Forge welding problems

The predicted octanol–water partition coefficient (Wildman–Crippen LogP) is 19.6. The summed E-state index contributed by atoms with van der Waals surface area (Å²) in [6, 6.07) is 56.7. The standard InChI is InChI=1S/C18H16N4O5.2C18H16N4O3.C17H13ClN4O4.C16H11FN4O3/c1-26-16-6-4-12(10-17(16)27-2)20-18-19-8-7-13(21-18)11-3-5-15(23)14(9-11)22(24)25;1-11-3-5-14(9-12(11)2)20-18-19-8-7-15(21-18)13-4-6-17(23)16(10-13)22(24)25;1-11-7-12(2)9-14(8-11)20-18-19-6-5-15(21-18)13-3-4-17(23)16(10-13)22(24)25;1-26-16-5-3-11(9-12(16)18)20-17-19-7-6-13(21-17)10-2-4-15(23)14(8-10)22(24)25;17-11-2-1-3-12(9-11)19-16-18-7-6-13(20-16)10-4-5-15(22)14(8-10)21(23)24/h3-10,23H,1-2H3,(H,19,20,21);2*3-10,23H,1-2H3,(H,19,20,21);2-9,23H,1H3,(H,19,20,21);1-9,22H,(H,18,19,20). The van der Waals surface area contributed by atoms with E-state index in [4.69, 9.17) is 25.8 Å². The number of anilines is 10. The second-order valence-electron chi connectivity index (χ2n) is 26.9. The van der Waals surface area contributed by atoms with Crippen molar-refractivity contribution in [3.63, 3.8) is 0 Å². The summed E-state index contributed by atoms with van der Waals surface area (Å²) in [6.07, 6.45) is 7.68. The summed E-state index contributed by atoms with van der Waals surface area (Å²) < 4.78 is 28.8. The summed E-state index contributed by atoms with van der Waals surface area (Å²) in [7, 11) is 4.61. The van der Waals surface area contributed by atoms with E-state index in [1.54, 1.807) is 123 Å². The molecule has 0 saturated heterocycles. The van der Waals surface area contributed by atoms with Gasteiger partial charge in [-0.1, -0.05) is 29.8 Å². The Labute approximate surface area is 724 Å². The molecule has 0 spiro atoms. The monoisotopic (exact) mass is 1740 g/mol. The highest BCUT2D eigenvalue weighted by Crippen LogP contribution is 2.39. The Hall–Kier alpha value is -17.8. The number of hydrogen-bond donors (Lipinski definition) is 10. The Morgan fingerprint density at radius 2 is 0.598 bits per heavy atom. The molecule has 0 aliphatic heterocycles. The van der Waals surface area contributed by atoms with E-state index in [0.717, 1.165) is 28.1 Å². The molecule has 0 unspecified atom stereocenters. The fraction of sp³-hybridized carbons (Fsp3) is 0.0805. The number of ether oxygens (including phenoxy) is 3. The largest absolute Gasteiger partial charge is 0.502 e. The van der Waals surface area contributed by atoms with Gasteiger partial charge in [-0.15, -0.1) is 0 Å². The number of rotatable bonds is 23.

Beavers, I'm by no means a forge welding expert, I've watched the same videos that you mentioned. One thing that leaps out at me here is that 1/4" round doesn't have a lot of mass to retain heat. I have a friend who took a 1" thick x 4" x 4" steel block and ground grooves of varying thickness on one side. He welded a handle onto the 1" thickness at a right angle to the grooves so he could preheat the whole thing in his forge. When he's trying to weld smaller stock, he puts the heated block on his anvil such that the grooves cross the anvil face, and the handle is out of the way. The grooves constrain the smaller stock from moving apart while welding which is particularly important with round materials. Being pre-heated, the block also gives him a bit more time to set the weld. I would also suggest that the depth of your fire might be insufficient to get a large enough neutral zone. I don't use charcoal so I really don't know what would be ideal. I will say that the Dennis Frechette stresses the importance of a large mounded fire. Rowan Taylor has some great videos on it as well, he also builds what he calls a "mole hill" fire. Both of them appear to be burning coal. It's hard to say just how deep it really is, but Dennis is using a bottom blast with a fire pot and two courses of fire bricks to make it deeper. That's probably pushing 6" deep at stock level with lit fuel perhaps an inch above that. Rowan Taylor is using a bottom blast, but the "mole hill" looks to be approximately that high as well. They're not heating it like a rotisserie, they're surrounding the stock in a neutral fire. You might accomplish this by adding one more course of bricks to your "pot" depth then making a flat surface to mound the fuel over the pot. Any heated stock that's not covered by the neutral zone is likely to scale faster. A lot of videos are edited for time. Getting that much fuel cleanly burning isn't a short process, although I suppose charcoal would be less time consuming than coking coal would be. As for judging temperature, I met a farrier who offered a handy tip about forge welding outside. He said that the steel is the right temperature when it "matches" the fire. That's proven to be fairly accurate whether I was working in direct sunlight or in the shadows. However, there's one significant caveat. If you stop airflow for a moment and the stock immediately has a shadow, you're not quite to temperature in the core.